In some ways, the program is modeled after the growing teaching residencies, which prepare teachers by mixing lessons of theory with large amounts of time teaching in a classroom. The fellows will meet regularly over the school year to learn about how to manage a budget, hire and train top teachers, and create accountability systems. They’ll also get mentoring from their current principal, an arrangement that Merriman said requires school leaders to buy into the idea that the teacher should one day take on additional responsibilities.

Merriman said the program is not specifically designed to address the high rate of principal attrition in the charter sector. But he said that the high-quality leaders that he hoped would come out the program would be better prepared for the job and, as a result, stick around longer.

“Obviously, it’s common sense that for leaders who are well-equipped and trained, the job is something that they can stay in and do for longer,” Merriman said.

on the run

‘Sex and the City’ star and public schools advocate Cynthia Nixon launches bid for N.Y. governor

Cynthia Nixon on Monday announced her long-anticipated run for New York governor.

Actress and public schools advocate Cynthia Nixon announced Monday that she’s running for governor of New York, ending months of speculation and launching a campaign that will likely spotlight education.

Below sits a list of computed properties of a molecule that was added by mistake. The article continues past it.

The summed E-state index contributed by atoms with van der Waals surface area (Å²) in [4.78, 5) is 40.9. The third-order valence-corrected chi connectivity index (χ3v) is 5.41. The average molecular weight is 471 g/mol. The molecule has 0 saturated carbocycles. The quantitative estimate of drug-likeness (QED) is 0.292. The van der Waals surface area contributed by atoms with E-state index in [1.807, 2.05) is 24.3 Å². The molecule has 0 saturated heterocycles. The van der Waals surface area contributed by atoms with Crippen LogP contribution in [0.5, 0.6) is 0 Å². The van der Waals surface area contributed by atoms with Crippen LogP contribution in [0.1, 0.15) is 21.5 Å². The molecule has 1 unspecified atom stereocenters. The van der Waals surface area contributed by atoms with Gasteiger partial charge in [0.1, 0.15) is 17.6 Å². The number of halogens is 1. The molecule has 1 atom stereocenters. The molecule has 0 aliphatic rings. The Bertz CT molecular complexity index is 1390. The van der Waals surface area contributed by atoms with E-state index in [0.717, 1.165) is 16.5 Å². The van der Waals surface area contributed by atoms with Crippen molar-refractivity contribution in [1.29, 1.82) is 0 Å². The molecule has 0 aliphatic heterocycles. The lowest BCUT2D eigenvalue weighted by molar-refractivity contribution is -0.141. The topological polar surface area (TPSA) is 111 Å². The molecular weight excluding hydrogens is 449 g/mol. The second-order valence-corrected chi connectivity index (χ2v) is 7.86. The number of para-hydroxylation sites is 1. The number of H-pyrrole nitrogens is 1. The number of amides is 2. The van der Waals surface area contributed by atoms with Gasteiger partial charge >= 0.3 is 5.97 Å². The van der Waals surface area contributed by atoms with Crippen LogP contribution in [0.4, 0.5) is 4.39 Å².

Nixon, who starred as Miranda in the TV series “Sex and the City,” will face New York Gov. Andrew Cuomo in September’s Democratic primary.

Nixon has been active in New York education circles for more than a decade. She served as a  longtime spokeswoman for the Alliance for Quality Education, a union-backed advocacy organization. Though Nixon will step down from that role, according to a campaign spokeswoman, education promises to be a centerpiece of her campaign.

In a campaign kickoff video posted to Twitter, Nixon calls herself “a proud public school graduate, and a prouder public school parent.” Nixon has three children.

“I was given chances I just don’t see for most of New York’s kids today,” she says.

Nixon’s advocacy began when her oldest child started school, which was around the same time the recession wreaked havoc on education budgets. She has slammed Gov. Cuomo for his spending on education during his two terms in office, and she has campaigned for New York City Mayor Bill de Blasio.

In 2008, she stepped into an emotional fight on the Upper West Side over a plan to deal with overcrowding and segregation that would have impacted her daughter’s school. In a video of brief remarks during a public meeting where the plan was discussed, Nixon is shouted down as she claims the proposal would lead to a “de facto segregated” school building.